Getting out of crises quickly – what do we know?
In principle, one might say that politicians and governments ought to react to economic crises in a way that both protects people’s jobs and livelihoods and limits the economic damage, as well as reducing the risk of future crises. That is also the way almost all crisis policy is sold to the public: as necessary interventions to either protect jobs, the entire economy, or government finances. The idea is based on a tradition dating back to Keynes, which claims that crises are a market failure of sorts.
Yet, even if one accepts the premise that government ought to do something, one has to ask the question whether politicians and civil servants in reality are willing and able to do the right thing. This type of question is central to what is known as “robust political economy”, a particular combination of insights from Austrian Economics and the Public Choice School pioneered by, among others, Professor Mark Pennington of King’s College London. These problems are substantial at the best of times, but could become particularly severe in the build-up to economic crises where market information might be less precise than in more normal times.
Governments’ well-known problems of gaining precise and complete information to inform regulatory policy are made worse by the influence of special interests that provide biased information to governments and regulators. The regulations that result from such processes reduce investment and distort the allocation of resources. During crises, extensive market regulation is therefore likely to lead to deeper crises and slower recoveries, because it prevents firms and individuals from reallocating their financial capital, physical equipment and investments – and their labour – to new and potentially profitable purposes.
As originally described by Gordon Tullock, the influence of special interest groups on politics can also deepen crises in another way. Entrepreneurs, who create new products and firms and introduce innovation, are particularly important during the recovery period of a crisis. Existing firms and jobs have been destroyed and both new and existing firms need to soak up unemployed resources. But special interest groups have incentives to lobby government to protect the firms that are most likely to die during a crisis.
As such, two different theoretical traditions within economics reach very different conclusions on policy. In a new paper for the Swedish think tank Timbro, I therefore explore why some countries are more likely to experience economic crises, and why some countries typically experience shorter and less damaging crises. The paper updates an analysis I published four years ago in the European Journal of Political Economy. Both the original analysis and the new paper reach the same conclusion: economically freer countries perform much better during crises.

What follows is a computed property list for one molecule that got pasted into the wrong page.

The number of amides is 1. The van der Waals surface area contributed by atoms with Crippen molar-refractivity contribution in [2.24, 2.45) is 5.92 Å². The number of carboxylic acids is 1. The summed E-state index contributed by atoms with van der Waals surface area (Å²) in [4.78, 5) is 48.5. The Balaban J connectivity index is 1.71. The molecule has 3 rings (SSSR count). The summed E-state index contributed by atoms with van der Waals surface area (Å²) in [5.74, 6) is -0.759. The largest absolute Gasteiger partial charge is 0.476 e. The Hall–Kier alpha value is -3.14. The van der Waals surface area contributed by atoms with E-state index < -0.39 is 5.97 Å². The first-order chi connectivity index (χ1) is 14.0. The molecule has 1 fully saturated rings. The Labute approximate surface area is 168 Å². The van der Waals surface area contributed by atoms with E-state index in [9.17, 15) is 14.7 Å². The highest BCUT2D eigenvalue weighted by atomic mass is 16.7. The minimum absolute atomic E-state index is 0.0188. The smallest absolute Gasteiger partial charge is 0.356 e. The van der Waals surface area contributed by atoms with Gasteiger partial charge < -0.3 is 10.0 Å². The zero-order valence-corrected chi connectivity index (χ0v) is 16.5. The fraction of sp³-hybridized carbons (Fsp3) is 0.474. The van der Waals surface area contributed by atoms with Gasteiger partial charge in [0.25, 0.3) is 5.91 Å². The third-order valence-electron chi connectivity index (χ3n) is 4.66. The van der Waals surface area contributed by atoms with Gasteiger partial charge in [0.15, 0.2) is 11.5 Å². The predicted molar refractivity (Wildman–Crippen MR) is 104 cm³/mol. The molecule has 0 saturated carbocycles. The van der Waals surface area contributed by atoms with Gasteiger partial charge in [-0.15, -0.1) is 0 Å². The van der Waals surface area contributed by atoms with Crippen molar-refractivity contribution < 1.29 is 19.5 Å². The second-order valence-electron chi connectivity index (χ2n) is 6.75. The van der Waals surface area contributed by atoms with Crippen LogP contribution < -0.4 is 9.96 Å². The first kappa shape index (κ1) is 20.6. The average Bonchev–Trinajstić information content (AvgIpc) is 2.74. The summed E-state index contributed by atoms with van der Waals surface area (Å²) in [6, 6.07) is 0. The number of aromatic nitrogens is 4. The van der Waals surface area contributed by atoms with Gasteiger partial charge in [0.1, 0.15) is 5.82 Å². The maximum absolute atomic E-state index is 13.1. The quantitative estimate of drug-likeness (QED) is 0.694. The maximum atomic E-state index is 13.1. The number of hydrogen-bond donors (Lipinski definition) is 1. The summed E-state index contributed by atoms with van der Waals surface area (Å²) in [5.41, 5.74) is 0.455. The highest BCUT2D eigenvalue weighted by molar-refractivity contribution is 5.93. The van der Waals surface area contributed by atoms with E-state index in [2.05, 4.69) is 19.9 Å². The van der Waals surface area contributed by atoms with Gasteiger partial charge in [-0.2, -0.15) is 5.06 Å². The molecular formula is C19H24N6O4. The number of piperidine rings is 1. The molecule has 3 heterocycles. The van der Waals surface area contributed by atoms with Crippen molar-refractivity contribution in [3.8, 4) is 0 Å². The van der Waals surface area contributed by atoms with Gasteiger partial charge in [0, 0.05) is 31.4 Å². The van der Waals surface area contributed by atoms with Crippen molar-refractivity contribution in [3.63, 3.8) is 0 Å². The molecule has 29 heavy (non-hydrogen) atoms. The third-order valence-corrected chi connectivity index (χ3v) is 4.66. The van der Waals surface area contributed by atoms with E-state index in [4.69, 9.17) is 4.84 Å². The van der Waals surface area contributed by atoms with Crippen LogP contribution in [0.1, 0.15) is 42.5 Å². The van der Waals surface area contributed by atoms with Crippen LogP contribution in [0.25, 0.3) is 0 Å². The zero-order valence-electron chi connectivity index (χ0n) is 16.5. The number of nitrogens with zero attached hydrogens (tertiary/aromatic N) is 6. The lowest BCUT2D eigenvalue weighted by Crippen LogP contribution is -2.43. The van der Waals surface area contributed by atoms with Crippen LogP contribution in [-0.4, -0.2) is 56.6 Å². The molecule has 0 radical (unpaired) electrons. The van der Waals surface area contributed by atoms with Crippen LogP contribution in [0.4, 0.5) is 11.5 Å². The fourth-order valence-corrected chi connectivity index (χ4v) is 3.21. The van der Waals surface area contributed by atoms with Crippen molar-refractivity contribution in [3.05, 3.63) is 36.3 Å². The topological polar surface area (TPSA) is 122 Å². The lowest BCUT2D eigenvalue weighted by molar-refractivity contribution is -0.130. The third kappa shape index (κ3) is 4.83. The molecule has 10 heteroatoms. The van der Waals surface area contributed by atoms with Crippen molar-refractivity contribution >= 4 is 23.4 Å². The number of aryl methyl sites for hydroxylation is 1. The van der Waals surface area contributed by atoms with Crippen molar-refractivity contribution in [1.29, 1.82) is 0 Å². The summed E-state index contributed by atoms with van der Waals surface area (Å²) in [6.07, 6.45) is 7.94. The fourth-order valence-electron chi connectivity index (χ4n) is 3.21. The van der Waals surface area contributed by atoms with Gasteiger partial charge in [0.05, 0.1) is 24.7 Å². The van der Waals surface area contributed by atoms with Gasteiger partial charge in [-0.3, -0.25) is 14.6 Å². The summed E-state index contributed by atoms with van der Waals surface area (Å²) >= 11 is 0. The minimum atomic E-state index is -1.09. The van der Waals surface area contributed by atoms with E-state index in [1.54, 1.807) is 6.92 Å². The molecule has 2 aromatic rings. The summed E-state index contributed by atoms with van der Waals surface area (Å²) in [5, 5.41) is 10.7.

The analysis in the new paper rests on data from 389 crisis events between 1993 and 2017 in countries from around the world. I explore the risk of entering a crisis in the first place, the duration of the crisis, the time it takes to reach pre-crisis income again, and the full income loss during the crisis. Each of these four measures is associated with the Index of Economic Freedom from the Heritage Foundation. The analysis provides substantial support for the policy view from robust political economy, as more economic freedom is both associated with a lower risk of entering an economic crisis and a substantially smaller loss of income during the crisis. This is particularly the case for easier regulatory burdens and substantial market openness.
The figure below illustrates the main finding through three examples: the trajectory of GDP in New Zealand, Portugal and Japan during the 2008 financial crisis. Although one might think that New Zealand – as a small, open, peripheral economy – would prove to be more fragile during the crisis, being one of the economically freest societies in the world appears to have made it more resilient. Conversely, Portugal and Japan are closer to the global average and experienced much deeper economic crises around 2008.
In general, the estimates in the analysis suggest that had New Zealand been a typical Western country such as Austria, an economic crisis would on average result in an additional crisis loss per inhabitant of about £1,500. Noting that the Heritage Foundation assessment of market openness in rich countries varies between 62 in Greece and 86 in Australia (on a scale from 0 to 100), the effects in the analysis have both economic and political significance.
The bottom line and policy implication from such crisis research is quite simple: politicians and bureaucracies need to get out of the way of existing firms and new entrepreneurs. Countries that have more flexible labour markets and less regulated financial and product markets have fewer and easier crises, and this time is no different.